The Stranger (1946)
Reviewed on 2013 May 12
This is a vintage thriller about a war criminal trying to hide in plain sight. It strains credibility in a few places, but if you can get past that, it’s a wonderful classic movie.
Mr. Wilson (Edward G. Robinson) — a War Crimes Commission investigator who’s set his sites on a particularly foul Nazi — winds up in Harper, Connecticut. His quarry is a monster named Franz Kindler, the diseased mind behind the death camps. Wilson fears the trail might have gone cold in the friendly hamlet of Harper, but he insists on finding this creature and bringing him to justice.
Orson Welles starred, directed, and has a writing credit, which is the kiss of death for most puny mortals, but not Orson. He carried a wonderfully creepy aura throughout the movie, and simply made my stomach turn looking at him and that’s probably the exact effect he sought. Robinson is even better as a sly, determined Nazi hunter. The epiphany scene (you’ll know it when you see it) is especially jolting. The character of Mary seems underdeveloped and a little dull in this, to put it mildly, but this was made in a more innocent time.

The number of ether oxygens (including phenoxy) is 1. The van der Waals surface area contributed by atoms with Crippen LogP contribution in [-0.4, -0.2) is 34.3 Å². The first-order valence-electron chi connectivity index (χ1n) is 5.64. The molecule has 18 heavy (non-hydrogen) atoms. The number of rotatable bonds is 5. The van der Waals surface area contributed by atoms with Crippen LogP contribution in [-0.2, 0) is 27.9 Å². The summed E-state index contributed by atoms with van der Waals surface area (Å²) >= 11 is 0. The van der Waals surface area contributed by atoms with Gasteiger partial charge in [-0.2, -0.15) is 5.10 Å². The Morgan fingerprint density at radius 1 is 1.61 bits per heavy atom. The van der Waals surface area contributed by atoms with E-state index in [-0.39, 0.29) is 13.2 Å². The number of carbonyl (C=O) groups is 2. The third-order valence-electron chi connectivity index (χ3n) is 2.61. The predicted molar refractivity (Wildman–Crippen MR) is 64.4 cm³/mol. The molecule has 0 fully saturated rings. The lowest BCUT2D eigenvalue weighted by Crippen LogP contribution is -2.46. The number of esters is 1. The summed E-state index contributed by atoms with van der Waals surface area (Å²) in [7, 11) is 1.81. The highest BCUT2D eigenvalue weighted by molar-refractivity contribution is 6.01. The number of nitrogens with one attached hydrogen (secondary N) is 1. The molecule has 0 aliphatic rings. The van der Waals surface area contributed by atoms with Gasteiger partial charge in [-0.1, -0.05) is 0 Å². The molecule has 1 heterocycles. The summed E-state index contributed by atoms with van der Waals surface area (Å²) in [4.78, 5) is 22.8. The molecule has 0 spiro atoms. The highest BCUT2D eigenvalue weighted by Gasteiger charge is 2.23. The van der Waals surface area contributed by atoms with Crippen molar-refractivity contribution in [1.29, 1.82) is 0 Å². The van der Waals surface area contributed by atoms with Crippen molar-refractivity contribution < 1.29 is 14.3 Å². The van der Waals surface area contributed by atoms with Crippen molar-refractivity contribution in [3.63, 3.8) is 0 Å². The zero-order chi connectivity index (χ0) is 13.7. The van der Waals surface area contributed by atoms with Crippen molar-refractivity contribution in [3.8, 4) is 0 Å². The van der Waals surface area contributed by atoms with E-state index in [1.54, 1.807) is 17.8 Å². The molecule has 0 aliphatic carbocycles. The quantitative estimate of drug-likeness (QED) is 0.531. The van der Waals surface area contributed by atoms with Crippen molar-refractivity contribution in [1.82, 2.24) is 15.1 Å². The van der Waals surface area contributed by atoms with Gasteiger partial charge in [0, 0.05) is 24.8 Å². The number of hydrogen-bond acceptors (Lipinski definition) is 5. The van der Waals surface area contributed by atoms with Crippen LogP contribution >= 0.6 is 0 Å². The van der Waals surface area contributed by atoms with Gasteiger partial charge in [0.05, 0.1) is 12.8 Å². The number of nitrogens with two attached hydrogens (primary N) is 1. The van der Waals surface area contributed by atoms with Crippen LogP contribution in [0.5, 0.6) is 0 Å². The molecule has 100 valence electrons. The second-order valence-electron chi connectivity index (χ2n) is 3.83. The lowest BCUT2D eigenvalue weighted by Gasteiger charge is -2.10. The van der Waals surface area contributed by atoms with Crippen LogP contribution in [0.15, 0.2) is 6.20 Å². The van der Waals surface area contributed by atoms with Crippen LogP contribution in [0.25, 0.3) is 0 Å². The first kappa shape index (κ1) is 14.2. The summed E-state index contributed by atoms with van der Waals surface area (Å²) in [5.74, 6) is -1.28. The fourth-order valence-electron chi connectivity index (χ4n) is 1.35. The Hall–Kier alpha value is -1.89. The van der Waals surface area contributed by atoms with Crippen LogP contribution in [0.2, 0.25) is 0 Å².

Three chocolate morsels and a soda in a vintage glass bottle. A little dated but still magnificent.